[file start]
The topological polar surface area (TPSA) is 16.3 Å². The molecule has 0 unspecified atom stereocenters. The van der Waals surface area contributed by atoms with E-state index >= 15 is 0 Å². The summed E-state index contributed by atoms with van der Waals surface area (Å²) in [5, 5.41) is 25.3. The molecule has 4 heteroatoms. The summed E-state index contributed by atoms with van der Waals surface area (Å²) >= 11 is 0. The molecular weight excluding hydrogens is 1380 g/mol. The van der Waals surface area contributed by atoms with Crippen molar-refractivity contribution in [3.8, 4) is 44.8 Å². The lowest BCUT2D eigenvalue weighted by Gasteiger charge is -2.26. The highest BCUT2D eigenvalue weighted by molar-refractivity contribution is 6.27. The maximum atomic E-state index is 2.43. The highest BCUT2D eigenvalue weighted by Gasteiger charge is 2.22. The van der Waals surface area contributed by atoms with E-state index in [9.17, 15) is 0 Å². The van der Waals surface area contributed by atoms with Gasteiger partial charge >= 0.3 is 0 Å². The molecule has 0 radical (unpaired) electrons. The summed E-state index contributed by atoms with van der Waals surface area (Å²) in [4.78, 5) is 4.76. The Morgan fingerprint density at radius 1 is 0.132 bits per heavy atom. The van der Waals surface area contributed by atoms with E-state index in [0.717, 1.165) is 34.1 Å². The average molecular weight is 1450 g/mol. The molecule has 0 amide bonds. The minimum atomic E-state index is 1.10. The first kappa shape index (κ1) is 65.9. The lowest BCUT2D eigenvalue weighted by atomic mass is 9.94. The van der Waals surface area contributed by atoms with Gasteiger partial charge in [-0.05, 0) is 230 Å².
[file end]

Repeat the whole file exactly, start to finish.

The topological polar surface area (TPSA) is 16.3 Å². The molecule has 0 unspecified atom stereocenters. The van der Waals surface area contributed by atoms with E-state index >= 15 is 0 Å². The summed E-state index contributed by atoms with van der Waals surface area (Å²) in [5, 5.41) is 25.3. The molecule has 4 heteroatoms. The summed E-state index contributed by atoms with van der Waals surface area (Å²) >= 11 is 0. The molecular weight excluding hydrogens is 1380 g/mol. The van der Waals surface area contributed by atoms with Crippen molar-refractivity contribution in [3.8, 4) is 44.8 Å². The lowest BCUT2D eigenvalue weighted by Gasteiger charge is -2.26. The highest BCUT2D eigenvalue weighted by molar-refractivity contribution is 6.27. The maximum atomic E-state index is 2.43. The highest BCUT2D eigenvalue weighted by Gasteiger charge is 2.22. The van der Waals surface area contributed by atoms with E-state index in [9.17, 15) is 0 Å². The van der Waals surface area contributed by atoms with Gasteiger partial charge >= 0.3 is 0 Å². The molecule has 0 radical (unpaired) electrons. The summed E-state index contributed by atoms with van der Waals surface area (Å²) in [4.78, 5) is 4.76. The Morgan fingerprint density at radius 1 is 0.132 bits per heavy atom. The van der Waals surface area contributed by atoms with E-state index in [0.717, 1.165) is 34.1 Å². The average molecular weight is 1450 g/mol. The molecule has 0 amide bonds. The minimum atomic E-state index is 1.10. The first kappa shape index (κ1) is 65.9. The lowest BCUT2D eigenvalue weighted by atomic mass is 9.94. The van der Waals surface area contributed by atoms with Gasteiger partial charge in [-0.05, 0) is 230 Å².